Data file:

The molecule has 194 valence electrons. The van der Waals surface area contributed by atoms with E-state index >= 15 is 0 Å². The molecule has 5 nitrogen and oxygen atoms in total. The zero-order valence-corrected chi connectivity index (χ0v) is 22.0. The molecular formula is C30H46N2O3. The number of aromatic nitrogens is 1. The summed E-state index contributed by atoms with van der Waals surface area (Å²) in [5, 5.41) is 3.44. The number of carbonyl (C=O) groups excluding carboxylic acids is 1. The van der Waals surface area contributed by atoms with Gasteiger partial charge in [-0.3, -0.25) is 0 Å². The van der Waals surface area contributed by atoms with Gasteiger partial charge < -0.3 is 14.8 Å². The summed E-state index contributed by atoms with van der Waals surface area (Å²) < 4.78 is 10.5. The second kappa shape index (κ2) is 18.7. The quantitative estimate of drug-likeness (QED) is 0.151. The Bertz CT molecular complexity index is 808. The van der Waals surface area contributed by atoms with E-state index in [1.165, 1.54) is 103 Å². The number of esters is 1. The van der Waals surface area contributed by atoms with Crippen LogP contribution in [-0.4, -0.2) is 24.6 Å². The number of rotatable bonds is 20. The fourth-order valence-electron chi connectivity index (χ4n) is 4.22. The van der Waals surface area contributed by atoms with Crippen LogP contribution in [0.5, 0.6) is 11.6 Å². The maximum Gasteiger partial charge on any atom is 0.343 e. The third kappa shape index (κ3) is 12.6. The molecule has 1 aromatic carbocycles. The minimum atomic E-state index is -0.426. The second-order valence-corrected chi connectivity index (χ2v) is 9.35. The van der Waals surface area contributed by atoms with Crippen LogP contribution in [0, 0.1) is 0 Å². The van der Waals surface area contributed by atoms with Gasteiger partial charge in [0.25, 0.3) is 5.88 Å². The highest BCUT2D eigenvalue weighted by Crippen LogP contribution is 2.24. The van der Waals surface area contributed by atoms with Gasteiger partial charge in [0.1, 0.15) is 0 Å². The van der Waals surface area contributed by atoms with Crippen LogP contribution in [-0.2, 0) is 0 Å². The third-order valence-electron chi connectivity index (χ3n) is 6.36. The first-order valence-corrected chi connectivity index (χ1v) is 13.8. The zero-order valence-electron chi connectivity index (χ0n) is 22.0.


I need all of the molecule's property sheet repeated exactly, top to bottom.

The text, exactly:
The molecule has 194 valence electrons. The van der Waals surface area contributed by atoms with E-state index >= 15 is 0 Å². The molecule has 5 nitrogen and oxygen atoms in total. The zero-order valence-corrected chi connectivity index (χ0v) is 22.0. The molecular formula is C30H46N2O3. The number of aromatic nitrogens is 1. The summed E-state index contributed by atoms with van der Waals surface area (Å²) in [5, 5.41) is 3.44. The number of carbonyl (C=O) groups excluding carboxylic acids is 1. The van der Waals surface area contributed by atoms with Gasteiger partial charge in [-0.3, -0.25) is 0 Å². The van der Waals surface area contributed by atoms with Gasteiger partial charge < -0.3 is 14.8 Å². The summed E-state index contributed by atoms with van der Waals surface area (Å²) < 4.78 is 10.5. The second kappa shape index (κ2) is 18.7. The quantitative estimate of drug-likeness (QED) is 0.151. The Bertz CT molecular complexity index is 808. The van der Waals surface area contributed by atoms with E-state index in [1.165, 1.54) is 103 Å². The number of esters is 1. The van der Waals surface area contributed by atoms with Crippen LogP contribution in [-0.4, -0.2) is 24.6 Å². The number of rotatable bonds is 20. The fourth-order valence-electron chi connectivity index (χ4n) is 4.22. The van der Waals surface area contributed by atoms with Crippen LogP contribution in [0.5, 0.6) is 11.6 Å². The maximum Gasteiger partial charge on any atom is 0.343 e. The third kappa shape index (κ3) is 12.6. The molecule has 1 aromatic carbocycles. The minimum atomic E-state index is -0.426. The second-order valence-corrected chi connectivity index (χ2v) is 9.35. The van der Waals surface area contributed by atoms with Crippen LogP contribution in [0, 0.1) is 0 Å². The van der Waals surface area contributed by atoms with Gasteiger partial charge in [0.25, 0.3) is 5.88 Å². The highest BCUT2D eigenvalue weighted by Crippen LogP contribution is 2.24. The van der Waals surface area contributed by atoms with Gasteiger partial charge in [0.1, 0.15) is 0 Å². The van der Waals surface area contributed by atoms with Crippen LogP contribution in [-0.2, 0) is 0 Å². The third-order valence-electron chi connectivity index (χ3n) is 6.36. The first-order valence-corrected chi connectivity index (χ1v) is 13.8. The zero-order valence-electron chi connectivity index (χ0n) is 22.0.